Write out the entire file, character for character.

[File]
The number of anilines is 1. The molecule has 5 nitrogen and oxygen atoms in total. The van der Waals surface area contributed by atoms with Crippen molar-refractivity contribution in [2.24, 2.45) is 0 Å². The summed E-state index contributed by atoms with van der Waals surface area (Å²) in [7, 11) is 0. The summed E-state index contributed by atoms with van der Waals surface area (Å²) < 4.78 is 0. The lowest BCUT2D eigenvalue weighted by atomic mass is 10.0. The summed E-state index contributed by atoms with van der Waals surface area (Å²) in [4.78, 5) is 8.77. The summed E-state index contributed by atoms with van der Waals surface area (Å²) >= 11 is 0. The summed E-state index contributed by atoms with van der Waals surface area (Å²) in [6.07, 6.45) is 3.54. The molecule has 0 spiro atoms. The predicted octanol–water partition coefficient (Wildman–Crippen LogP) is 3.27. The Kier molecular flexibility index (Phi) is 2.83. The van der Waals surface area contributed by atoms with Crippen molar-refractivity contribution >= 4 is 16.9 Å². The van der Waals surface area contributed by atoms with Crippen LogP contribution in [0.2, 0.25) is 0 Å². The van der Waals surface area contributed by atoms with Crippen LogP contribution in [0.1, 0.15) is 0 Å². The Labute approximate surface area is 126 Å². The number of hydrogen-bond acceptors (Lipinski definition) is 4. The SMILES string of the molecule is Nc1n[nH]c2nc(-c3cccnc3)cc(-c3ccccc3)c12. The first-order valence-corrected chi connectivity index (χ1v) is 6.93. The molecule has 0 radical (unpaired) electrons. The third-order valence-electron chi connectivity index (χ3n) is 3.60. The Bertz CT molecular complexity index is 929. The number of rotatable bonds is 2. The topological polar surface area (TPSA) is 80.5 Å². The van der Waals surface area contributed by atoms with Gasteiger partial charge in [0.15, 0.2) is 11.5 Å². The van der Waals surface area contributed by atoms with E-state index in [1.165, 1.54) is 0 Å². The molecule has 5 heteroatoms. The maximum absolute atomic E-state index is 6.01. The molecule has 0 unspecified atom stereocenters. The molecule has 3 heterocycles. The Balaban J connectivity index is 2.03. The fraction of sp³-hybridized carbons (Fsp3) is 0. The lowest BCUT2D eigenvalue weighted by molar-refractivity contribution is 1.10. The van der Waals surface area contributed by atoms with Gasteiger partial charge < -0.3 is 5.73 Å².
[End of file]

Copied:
The number of anilines is 1. The molecule has 5 nitrogen and oxygen atoms in total. The van der Waals surface area contributed by atoms with Crippen molar-refractivity contribution in [2.24, 2.45) is 0 Å². The summed E-state index contributed by atoms with van der Waals surface area (Å²) in [7, 11) is 0. The summed E-state index contributed by atoms with van der Waals surface area (Å²) < 4.78 is 0. The lowest BCUT2D eigenvalue weighted by atomic mass is 10.0. The summed E-state index contributed by atoms with van der Waals surface area (Å²) in [4.78, 5) is 8.77. The summed E-state index contributed by atoms with van der Waals surface area (Å²) >= 11 is 0. The summed E-state index contributed by atoms with van der Waals surface area (Å²) in [6.07, 6.45) is 3.54. The molecule has 0 spiro atoms. The predicted octanol–water partition coefficient (Wildman–Crippen LogP) is 3.27. The Kier molecular flexibility index (Phi) is 2.83. The van der Waals surface area contributed by atoms with Crippen molar-refractivity contribution >= 4 is 16.9 Å². The van der Waals surface area contributed by atoms with Crippen LogP contribution in [0.2, 0.25) is 0 Å². The van der Waals surface area contributed by atoms with Crippen LogP contribution in [0.1, 0.15) is 0 Å². The Labute approximate surface area is 126 Å². The number of hydrogen-bond acceptors (Lipinski definition) is 4. The SMILES string of the molecule is Nc1n[nH]c2nc(-c3cccnc3)cc(-c3ccccc3)c12. The first-order valence-corrected chi connectivity index (χ1v) is 6.93. The molecule has 0 radical (unpaired) electrons. The third-order valence-electron chi connectivity index (χ3n) is 3.60. The Bertz CT molecular complexity index is 929. The number of rotatable bonds is 2. The topological polar surface area (TPSA) is 80.5 Å². The van der Waals surface area contributed by atoms with Gasteiger partial charge in [0.15, 0.2) is 11.5 Å². The van der Waals surface area contributed by atoms with E-state index in [1.165, 1.54) is 0 Å². The molecule has 5 heteroatoms. The maximum absolute atomic E-state index is 6.01. The molecule has 0 unspecified atom stereocenters. The molecule has 3 heterocycles. The Balaban J connectivity index is 2.03. The fraction of sp³-hybridized carbons (Fsp3) is 0. The lowest BCUT2D eigenvalue weighted by molar-refractivity contribution is 1.10. The van der Waals surface area contributed by atoms with Gasteiger partial charge < -0.3 is 5.73 Å².